Well, that's not the parent's argument, that it's bad value for money or anything like that.
The parent's argument is that Raspberry Pi is a Broadcom shell company, and Broadcom actually wants Chinese cloners, because they have to buy the Broadcom chip to clone it.
The thing is, unless these things are being sold for a loss, I'm not seeing the problem even if all of that is true. What's important has either been documented, is readable from source code, or is in a binary blob that's available to ALL OSes (IIRC, the GPU's binary blob runs on the GPU, and the GPU actually can take OpenGL instructions natively with that blob, so the "driver" is an open source stub that feeds the instructions to the GPU side of the device), is my understanding.
I'd stick with an Arduino...
...at least to my knowledge, the GPIOs aren't buffered on the RasPi, and there's no analog I/O.
And, if you blow up an I/O on the RasPi (which, my understanding is that's easier), you've gotta replace the whole board. Do it on an Arduino, and you need to replace a $4 chip.
But, a RasPi would be a good supplement to an Arduino for additional processing power...
This one is more US-specific, but...
...take a look at "Money as Debt".
Essentially, it discusses how the US economy has a nasty feedback loop - you can make almost infinite money by loaning it, and to pay off the loans, you have to make more money because there isn't actually more inherent value in the economy. (And, any system allowing interest on loans would suffer from that, all wealth migrating to the banksters, or both.)
So, to make more money, you end up trying to make more value... but that means you have to make more. Which means more people, more product, more consumption.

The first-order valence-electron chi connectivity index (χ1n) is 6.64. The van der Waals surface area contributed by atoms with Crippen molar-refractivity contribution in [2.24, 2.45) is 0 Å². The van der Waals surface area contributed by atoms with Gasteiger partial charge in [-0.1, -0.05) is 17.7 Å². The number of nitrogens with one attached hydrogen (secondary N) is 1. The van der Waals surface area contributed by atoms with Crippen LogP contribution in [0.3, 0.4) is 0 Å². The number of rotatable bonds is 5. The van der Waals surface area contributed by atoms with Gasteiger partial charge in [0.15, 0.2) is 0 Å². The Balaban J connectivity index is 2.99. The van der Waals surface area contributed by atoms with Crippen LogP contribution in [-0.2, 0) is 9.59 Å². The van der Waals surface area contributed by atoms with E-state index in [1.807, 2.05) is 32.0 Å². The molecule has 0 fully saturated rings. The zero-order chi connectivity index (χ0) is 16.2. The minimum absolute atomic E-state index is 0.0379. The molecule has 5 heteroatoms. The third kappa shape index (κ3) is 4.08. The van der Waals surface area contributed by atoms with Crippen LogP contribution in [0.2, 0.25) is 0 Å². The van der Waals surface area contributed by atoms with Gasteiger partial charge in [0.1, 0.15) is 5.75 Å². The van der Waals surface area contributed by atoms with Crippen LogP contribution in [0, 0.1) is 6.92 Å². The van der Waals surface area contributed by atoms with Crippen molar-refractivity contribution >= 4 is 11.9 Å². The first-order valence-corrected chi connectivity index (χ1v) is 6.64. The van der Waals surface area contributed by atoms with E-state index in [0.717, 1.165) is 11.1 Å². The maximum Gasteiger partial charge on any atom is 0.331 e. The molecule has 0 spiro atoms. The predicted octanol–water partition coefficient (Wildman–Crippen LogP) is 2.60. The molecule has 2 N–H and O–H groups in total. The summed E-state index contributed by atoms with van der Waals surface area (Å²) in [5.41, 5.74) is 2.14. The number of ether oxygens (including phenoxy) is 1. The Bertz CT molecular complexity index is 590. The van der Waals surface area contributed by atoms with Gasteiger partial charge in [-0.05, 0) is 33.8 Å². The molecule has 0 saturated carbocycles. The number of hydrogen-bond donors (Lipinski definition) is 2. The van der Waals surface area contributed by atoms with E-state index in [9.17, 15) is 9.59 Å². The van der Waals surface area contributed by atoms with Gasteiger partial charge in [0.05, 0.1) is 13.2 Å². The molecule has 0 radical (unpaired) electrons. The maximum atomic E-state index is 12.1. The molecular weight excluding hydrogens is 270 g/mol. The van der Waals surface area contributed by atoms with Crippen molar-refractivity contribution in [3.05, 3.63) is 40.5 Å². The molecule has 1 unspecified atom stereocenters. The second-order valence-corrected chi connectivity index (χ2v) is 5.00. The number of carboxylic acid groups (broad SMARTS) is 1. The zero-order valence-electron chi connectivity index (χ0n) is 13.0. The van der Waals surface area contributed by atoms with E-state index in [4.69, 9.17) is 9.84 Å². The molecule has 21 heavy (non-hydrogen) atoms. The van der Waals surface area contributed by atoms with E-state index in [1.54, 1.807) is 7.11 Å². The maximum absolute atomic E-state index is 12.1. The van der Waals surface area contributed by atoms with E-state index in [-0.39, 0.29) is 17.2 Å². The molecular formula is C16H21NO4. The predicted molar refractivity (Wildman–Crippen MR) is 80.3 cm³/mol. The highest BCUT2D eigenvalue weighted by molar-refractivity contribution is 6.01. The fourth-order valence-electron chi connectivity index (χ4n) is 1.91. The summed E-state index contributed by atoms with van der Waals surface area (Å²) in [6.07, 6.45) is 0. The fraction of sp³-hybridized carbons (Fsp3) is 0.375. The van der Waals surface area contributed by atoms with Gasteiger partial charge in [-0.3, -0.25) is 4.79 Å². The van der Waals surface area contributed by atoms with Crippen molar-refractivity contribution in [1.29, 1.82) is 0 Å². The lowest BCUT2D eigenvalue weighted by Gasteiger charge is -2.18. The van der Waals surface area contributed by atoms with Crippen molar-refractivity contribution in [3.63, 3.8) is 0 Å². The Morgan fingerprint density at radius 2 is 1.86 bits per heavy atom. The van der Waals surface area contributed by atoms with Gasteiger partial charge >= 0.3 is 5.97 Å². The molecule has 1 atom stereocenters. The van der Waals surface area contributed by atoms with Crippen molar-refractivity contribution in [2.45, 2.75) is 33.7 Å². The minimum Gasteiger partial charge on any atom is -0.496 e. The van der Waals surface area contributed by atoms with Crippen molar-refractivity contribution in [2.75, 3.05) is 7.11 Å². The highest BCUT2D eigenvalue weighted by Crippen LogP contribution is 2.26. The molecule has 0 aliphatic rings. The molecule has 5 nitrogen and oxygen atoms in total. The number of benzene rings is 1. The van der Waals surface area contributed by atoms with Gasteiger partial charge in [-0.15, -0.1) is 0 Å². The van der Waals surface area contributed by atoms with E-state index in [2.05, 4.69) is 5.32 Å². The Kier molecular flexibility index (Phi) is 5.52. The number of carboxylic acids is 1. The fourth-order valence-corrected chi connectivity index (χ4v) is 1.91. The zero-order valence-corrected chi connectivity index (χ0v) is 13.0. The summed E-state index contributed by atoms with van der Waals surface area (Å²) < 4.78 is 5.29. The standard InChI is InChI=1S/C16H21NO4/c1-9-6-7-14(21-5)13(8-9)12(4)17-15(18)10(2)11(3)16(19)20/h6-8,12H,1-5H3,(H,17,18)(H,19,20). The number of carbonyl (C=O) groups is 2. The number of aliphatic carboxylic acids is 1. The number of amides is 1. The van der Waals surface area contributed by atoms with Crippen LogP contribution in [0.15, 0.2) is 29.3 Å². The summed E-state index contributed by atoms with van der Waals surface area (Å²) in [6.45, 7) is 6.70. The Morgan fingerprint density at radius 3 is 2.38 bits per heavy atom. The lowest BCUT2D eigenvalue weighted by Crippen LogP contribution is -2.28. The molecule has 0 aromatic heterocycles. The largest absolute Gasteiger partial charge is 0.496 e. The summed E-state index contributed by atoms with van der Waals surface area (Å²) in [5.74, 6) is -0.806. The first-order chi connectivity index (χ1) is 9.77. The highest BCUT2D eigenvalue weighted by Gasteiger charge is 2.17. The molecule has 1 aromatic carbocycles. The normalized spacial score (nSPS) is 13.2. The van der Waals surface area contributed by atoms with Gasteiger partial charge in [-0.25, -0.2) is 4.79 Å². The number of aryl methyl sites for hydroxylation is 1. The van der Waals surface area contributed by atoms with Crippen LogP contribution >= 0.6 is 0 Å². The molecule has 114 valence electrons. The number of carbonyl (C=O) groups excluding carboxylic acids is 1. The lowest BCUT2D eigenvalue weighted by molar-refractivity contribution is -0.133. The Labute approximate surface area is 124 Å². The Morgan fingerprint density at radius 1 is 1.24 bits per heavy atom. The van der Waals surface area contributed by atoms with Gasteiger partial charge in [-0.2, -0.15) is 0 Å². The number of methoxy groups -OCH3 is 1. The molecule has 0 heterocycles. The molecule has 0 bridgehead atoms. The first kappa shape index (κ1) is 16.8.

Obviously, this is an unsustainable endless cycle, and eventually it's bound to collapse.
Basically, the current US (and world) economy is a ponzi scheme, and the entire world is wrapped up in it. Such a ponzi scheme would work if you had unlimited land and natural resources, but they're finite... so it's collapsing now, and everyone gets screwed except for those at the top.
Because they have to draw full resolution
There are legitimate text rendering benefits to a 2048x1536 tablet.
And, if a game developer wants a game to run fast on a 2048x1536 tablet... there's always running it at 1024x768.
Where do I begin?
So, for starters, if they buy the whole webOS GBU from HP, they get Palm's patent portfolio - one that has a few in there that Apple is downright terrified of. Handy, when Apple is pummeling them in the courts.
Second, the ecosystem will take a few years to build. But, pump money into it for a few years, and you get the ecosystem. Or, do regular fire sales, like HP just did...
Third, webOS is no longer dying - it has a strong userbase now. Admittedly, they already have Bada, but who uses Bada? And, Nokia is now effectively the preferred WP7 partner, so it's in a similar situation to Android.
And, finally, have you actually used webOS? It's far LESS like iOS in a lot of ways.